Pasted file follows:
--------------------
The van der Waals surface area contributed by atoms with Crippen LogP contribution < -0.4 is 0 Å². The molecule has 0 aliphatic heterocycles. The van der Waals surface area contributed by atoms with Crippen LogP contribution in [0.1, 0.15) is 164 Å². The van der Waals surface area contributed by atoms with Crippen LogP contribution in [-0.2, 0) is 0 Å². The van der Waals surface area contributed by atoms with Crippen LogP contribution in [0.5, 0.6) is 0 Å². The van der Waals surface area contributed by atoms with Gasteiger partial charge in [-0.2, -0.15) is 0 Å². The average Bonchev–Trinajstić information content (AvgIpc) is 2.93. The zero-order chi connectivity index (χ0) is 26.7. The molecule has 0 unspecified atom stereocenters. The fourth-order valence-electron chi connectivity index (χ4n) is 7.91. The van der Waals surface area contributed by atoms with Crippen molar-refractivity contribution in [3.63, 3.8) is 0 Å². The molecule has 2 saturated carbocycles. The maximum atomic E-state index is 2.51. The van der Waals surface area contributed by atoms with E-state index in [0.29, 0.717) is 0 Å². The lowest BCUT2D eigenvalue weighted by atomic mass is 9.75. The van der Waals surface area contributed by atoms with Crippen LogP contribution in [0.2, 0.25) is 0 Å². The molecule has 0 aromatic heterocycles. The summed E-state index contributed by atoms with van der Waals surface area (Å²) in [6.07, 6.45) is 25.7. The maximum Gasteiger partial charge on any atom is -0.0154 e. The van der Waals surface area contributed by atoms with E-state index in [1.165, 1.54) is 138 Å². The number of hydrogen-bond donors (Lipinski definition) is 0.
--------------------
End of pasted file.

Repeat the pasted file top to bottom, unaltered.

The van der Waals surface area contributed by atoms with Crippen LogP contribution < -0.4 is 0 Å². The molecule has 0 aliphatic heterocycles. The van der Waals surface area contributed by atoms with Crippen LogP contribution in [0.1, 0.15) is 164 Å². The van der Waals surface area contributed by atoms with Crippen LogP contribution in [-0.2, 0) is 0 Å². The van der Waals surface area contributed by atoms with Crippen LogP contribution in [0.5, 0.6) is 0 Å². The van der Waals surface area contributed by atoms with Gasteiger partial charge in [-0.2, -0.15) is 0 Å². The average Bonchev–Trinajstić information content (AvgIpc) is 2.93. The zero-order chi connectivity index (χ0) is 26.7. The molecule has 0 unspecified atom stereocenters. The fourth-order valence-electron chi connectivity index (χ4n) is 7.91. The van der Waals surface area contributed by atoms with Crippen molar-refractivity contribution in [3.63, 3.8) is 0 Å². The molecule has 2 saturated carbocycles. The maximum atomic E-state index is 2.51. The van der Waals surface area contributed by atoms with E-state index in [0.29, 0.717) is 0 Å². The lowest BCUT2D eigenvalue weighted by atomic mass is 9.75. The van der Waals surface area contributed by atoms with Crippen LogP contribution in [0.2, 0.25) is 0 Å². The molecule has 0 aromatic heterocycles. The summed E-state index contributed by atoms with van der Waals surface area (Å²) in [6.07, 6.45) is 25.7. The maximum Gasteiger partial charge on any atom is -0.0154 e. The van der Waals surface area contributed by atoms with E-state index in [1.165, 1.54) is 138 Å². The number of hydrogen-bond donors (Lipinski definition) is 0.